EasterSeals Michigan has resources available to help community members receive mental health services.

EasterSeals Michigan has resources available to help community members receive mental health services.

Photo provided by Craig Sharum


EasterSeals offers free online survey to assess general mental health

‘When people need care, they need it immediately’

By: Mark Vest | West Bloomfield Beacon | Published December 28, 2020

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WEST BLOOMFIELD — The topic of mental health is receiving more attention than perhaps at any other point in history. 

The pandemic has brought the issue to the forefront, and mental health providers have been given resources to help tackle the problem.

According to a press release, community mental health providers across the state and in Oakland County have been providing residents with comprehensive behavioral health care through Certified Community Behavioral Health Clinics grant funding.

EasterSeals Michigan has been one of the beneficiaries of the grant funding.

In May of this year, EasterSeals was awarded a two-year grant for up to $2 million per year, which followed a previous grant from 2018.

According to Juliana Harper, who is the chief program officer for EasterSeals Michigan, the grant has a focus on “increasing access and integrated care to individuals, children and adults with serious mental illness.”

Increasing access can be a big part of getting people the help they need.

“When people need care, they need it immediately,” Harper said. “Otherwise, they’ll second-guess themselves out of calling. If you put too many barriers for them accessing, they’ll just put it off. … We’ve had referrals, but maybe they never got connected into treatment, and then you find out they were high risk, or maybe they were suicidal, and they never get connected. So the whole point is to try to do rapid engagement, screen them in and start treatment pretty quickly.”

EasterSeals Michigan CEO Brent Wirth does not want the process of accessing help to be a difficult one.

“We’re screening people into care, not screening people out,” Wirth said. “We’re doing whatever it takes to get (them) the help they need.”

Harper discussed the primary ways EasterSeals Michigan, which she said serves 15,000 people annually, can provide help for community members.

“We are predominantly a behavioral health provider,” she said. “We provide outpatient and community-based programming, (from) infant mental health all the way to senior services.”

Patients can come to EasterSeals Michigan via referrals or initiating contact themselves.

“We got the word out and let people know in the community that we were here, our doors were open, we can serve anyone that has a need, and we can’t deny services based on their insurance, their ability to pay or where they live,” Harper said.

After receiving the grant in 2018, Harper said, “we were kind of a little surprised by how many kids actually entered care in this kind of model.”

One of the biggest issues facing children also applies to some adults.

“The data is showing a couple things,” Harper said. “One, chronic stress and trauma. Individuals that arehttp://easterseals.com/Michigan presenting with trauma histories and being isolated in these times are re-enacting a lot more mental health concerns. Where they may have been resilient and able to cope before, they’re not so much right now.”

If teachers notice potential mental health issues with children, such as sadness, her suggestion is that they “not be quiet about it” and reach out to someone in the district for what steps can be taken.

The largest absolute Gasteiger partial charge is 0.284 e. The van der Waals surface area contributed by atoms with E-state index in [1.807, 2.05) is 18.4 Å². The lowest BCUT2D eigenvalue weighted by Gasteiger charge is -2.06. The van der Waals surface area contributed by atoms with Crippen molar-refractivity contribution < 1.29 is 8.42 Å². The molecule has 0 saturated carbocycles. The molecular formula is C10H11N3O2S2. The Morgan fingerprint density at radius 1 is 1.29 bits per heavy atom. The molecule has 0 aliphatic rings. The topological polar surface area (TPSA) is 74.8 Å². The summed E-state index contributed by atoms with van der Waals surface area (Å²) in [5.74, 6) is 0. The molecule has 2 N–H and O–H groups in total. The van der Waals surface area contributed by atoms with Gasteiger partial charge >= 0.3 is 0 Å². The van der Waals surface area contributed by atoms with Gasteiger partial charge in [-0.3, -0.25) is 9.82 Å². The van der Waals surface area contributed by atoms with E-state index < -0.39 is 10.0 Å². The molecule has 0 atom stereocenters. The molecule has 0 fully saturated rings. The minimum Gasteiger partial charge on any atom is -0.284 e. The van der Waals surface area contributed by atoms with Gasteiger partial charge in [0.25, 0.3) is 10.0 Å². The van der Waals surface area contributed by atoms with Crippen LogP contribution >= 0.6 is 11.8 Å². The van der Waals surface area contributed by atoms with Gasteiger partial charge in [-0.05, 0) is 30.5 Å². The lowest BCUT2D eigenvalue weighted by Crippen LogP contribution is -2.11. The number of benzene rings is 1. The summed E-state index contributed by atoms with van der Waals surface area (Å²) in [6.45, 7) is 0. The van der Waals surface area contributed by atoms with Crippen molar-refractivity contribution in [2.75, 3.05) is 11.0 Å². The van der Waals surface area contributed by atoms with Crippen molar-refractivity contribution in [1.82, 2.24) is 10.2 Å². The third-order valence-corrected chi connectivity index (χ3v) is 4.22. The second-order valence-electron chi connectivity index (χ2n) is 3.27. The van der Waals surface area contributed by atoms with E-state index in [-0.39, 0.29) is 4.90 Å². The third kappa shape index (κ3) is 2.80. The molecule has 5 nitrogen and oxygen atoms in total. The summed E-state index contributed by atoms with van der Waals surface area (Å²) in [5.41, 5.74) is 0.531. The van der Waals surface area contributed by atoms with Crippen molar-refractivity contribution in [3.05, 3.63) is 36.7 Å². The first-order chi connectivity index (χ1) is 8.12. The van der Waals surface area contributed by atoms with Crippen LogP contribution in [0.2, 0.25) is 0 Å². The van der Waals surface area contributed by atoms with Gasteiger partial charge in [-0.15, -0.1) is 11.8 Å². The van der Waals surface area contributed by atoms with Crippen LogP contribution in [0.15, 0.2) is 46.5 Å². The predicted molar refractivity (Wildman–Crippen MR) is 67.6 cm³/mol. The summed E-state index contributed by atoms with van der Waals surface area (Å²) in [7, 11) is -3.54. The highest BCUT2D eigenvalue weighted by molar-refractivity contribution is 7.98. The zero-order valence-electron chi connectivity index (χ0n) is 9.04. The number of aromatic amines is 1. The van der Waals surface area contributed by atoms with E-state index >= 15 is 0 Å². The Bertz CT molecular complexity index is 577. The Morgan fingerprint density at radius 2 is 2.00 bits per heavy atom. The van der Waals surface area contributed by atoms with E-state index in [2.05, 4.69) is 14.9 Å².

As for a common issue with adults, Harper said, “We’re predominantly seeing depression with adults.”

Substance use has also been a problem for many adults.

Harper considers mental health consultation to be “essential,” and she suggested a way to get started with the process.

The EasterSeals’ website has a free survey that can be taken to help assess general mental health conditions, with a score provided.

“I encourage people to take the free, anonymous screening because I think that will give them information about where they should pivot next,” Harper said. “(They) can take it as much as they want — come back a month later and check it. Symptoms may change or feelings may change over time. … If they have a loved one or themselves that they feel like they need treatment, to get it. Don’t wait.”

The EasterSeals’ website has even more to offer for those who visit.

“There’s a whole bunch of resources listed on our website that can help point people in (a) particular direction, especially if they’re feeling suicidal,” Harper said. “Reach out to someone right away. … Whether it’s a family member (or) a friend.”

Other resources for help include the 1-800-suicide line and Common Ground in Oakland County, which Harper said “has services 24/7 for people experiencing crisis.”

As for EasterSeals Michigan, Harper said, “We’re also here as a treatment partner, and if we can’t provide the service, then we’ll help someone get where they need to be.”

Harper said there is a “wide variety of different options based on a person’s need,” with therapy offered in homes and offices.

Those who seek assistance can help more than just themselves with that decision.

“I think we still have a long way to go to break down stigma about mental health and substance use conditions,” Harper said. “They are biological conditions that can be treated. I think that the more people are aware of them, and people talk and tell their stories, and you hear about other people’s stories of recovery and support — it gives hope.”

For help and/or information, visit easterseals.com/Michigan, or call (800) 75-SEALS.

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